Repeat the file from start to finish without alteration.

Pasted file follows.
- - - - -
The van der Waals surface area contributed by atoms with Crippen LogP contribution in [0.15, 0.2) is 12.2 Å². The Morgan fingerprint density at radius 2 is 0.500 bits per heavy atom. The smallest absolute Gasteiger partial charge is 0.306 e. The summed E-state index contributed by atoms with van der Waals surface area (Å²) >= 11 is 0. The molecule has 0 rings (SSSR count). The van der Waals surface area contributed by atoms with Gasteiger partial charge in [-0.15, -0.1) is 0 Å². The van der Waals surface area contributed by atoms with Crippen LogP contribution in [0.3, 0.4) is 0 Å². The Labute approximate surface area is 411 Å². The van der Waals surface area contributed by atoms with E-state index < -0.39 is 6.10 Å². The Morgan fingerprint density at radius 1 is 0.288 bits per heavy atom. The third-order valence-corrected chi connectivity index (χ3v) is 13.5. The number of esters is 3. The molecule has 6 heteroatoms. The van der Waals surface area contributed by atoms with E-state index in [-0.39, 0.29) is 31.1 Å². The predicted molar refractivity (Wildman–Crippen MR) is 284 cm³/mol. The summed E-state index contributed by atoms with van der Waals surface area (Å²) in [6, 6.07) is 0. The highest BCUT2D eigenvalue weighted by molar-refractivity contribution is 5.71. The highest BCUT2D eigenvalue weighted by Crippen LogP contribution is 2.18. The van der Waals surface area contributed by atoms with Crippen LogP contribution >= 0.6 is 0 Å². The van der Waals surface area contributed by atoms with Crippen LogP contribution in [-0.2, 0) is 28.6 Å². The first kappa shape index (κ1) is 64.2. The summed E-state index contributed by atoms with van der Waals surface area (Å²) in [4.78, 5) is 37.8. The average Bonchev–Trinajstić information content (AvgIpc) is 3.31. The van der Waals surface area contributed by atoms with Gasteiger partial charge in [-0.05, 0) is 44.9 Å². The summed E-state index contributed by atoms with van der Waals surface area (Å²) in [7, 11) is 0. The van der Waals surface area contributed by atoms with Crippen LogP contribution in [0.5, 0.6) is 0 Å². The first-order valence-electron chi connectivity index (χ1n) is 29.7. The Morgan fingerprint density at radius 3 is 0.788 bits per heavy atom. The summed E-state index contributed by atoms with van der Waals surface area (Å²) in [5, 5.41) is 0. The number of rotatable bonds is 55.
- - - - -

The van der Waals surface area contributed by atoms with Crippen LogP contribution in [0.15, 0.2) is 12.2 Å². The Morgan fingerprint density at radius 2 is 0.500 bits per heavy atom. The smallest absolute Gasteiger partial charge is 0.306 e. The summed E-state index contributed by atoms with van der Waals surface area (Å²) >= 11 is 0. The molecule has 0 rings (SSSR count). The van der Waals surface area contributed by atoms with Gasteiger partial charge in [-0.15, -0.1) is 0 Å². The van der Waals surface area contributed by atoms with Crippen LogP contribution in [0.3, 0.4) is 0 Å². The Labute approximate surface area is 411 Å². The van der Waals surface area contributed by atoms with E-state index < -0.39 is 6.10 Å². The Morgan fingerprint density at radius 1 is 0.288 bits per heavy atom. The third-order valence-corrected chi connectivity index (χ3v) is 13.5. The number of esters is 3. The molecule has 6 heteroatoms. The van der Waals surface area contributed by atoms with E-state index in [-0.39, 0.29) is 31.1 Å². The predicted molar refractivity (Wildman–Crippen MR) is 284 cm³/mol. The summed E-state index contributed by atoms with van der Waals surface area (Å²) in [6, 6.07) is 0. The highest BCUT2D eigenvalue weighted by molar-refractivity contribution is 5.71. The highest BCUT2D eigenvalue weighted by Crippen LogP contribution is 2.18. The van der Waals surface area contributed by atoms with Crippen LogP contribution >= 0.6 is 0 Å². The van der Waals surface area contributed by atoms with Crippen LogP contribution in [-0.2, 0) is 28.6 Å². The first kappa shape index (κ1) is 64.2. The summed E-state index contributed by atoms with van der Waals surface area (Å²) in [4.78, 5) is 37.8. The average Bonchev–Trinajstić information content (AvgIpc) is 3.31. The van der Waals surface area contributed by atoms with Gasteiger partial charge in [-0.05, 0) is 44.9 Å². The summed E-state index contributed by atoms with van der Waals surface area (Å²) in [7, 11) is 0. The van der Waals surface area contributed by atoms with Crippen LogP contribution in [0.5, 0.6) is 0 Å². The first-order valence-electron chi connectivity index (χ1n) is 29.7. The Morgan fingerprint density at radius 3 is 0.788 bits per heavy atom. The summed E-state index contributed by atoms with van der Waals surface area (Å²) in [5, 5.41) is 0. The number of rotatable bonds is 55.